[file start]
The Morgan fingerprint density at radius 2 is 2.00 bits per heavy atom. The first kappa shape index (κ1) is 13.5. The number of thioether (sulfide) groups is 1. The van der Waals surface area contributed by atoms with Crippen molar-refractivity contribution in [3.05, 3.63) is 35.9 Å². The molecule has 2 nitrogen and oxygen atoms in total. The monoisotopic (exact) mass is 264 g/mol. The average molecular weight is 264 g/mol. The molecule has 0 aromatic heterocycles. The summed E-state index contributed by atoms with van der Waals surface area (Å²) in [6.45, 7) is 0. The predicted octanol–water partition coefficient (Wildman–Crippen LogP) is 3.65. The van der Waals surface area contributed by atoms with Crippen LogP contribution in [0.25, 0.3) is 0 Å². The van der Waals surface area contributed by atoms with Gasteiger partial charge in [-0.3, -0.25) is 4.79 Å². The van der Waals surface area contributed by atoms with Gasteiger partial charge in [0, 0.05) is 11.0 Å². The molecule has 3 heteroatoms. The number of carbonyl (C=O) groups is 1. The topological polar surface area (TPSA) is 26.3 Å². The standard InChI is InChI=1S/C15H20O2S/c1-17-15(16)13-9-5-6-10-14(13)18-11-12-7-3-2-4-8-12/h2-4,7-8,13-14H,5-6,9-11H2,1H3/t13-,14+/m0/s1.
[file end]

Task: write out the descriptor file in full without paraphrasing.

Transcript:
The Morgan fingerprint density at radius 2 is 2.00 bits per heavy atom. The first kappa shape index (κ1) is 13.5. The number of thioether (sulfide) groups is 1. The van der Waals surface area contributed by atoms with Crippen molar-refractivity contribution in [3.05, 3.63) is 35.9 Å². The molecule has 2 nitrogen and oxygen atoms in total. The monoisotopic (exact) mass is 264 g/mol. The average molecular weight is 264 g/mol. The molecule has 0 aromatic heterocycles. The summed E-state index contributed by atoms with van der Waals surface area (Å²) in [6.45, 7) is 0. The predicted octanol–water partition coefficient (Wildman–Crippen LogP) is 3.65. The van der Waals surface area contributed by atoms with Crippen LogP contribution in [0.25, 0.3) is 0 Å². The van der Waals surface area contributed by atoms with Gasteiger partial charge in [-0.3, -0.25) is 4.79 Å². The van der Waals surface area contributed by atoms with Gasteiger partial charge in [0, 0.05) is 11.0 Å². The molecule has 3 heteroatoms. The number of carbonyl (C=O) groups is 1. The topological polar surface area (TPSA) is 26.3 Å². The standard InChI is InChI=1S/C15H20O2S/c1-17-15(16)13-9-5-6-10-14(13)18-11-12-7-3-2-4-8-12/h2-4,7-8,13-14H,5-6,9-11H2,1H3/t13-,14+/m0/s1.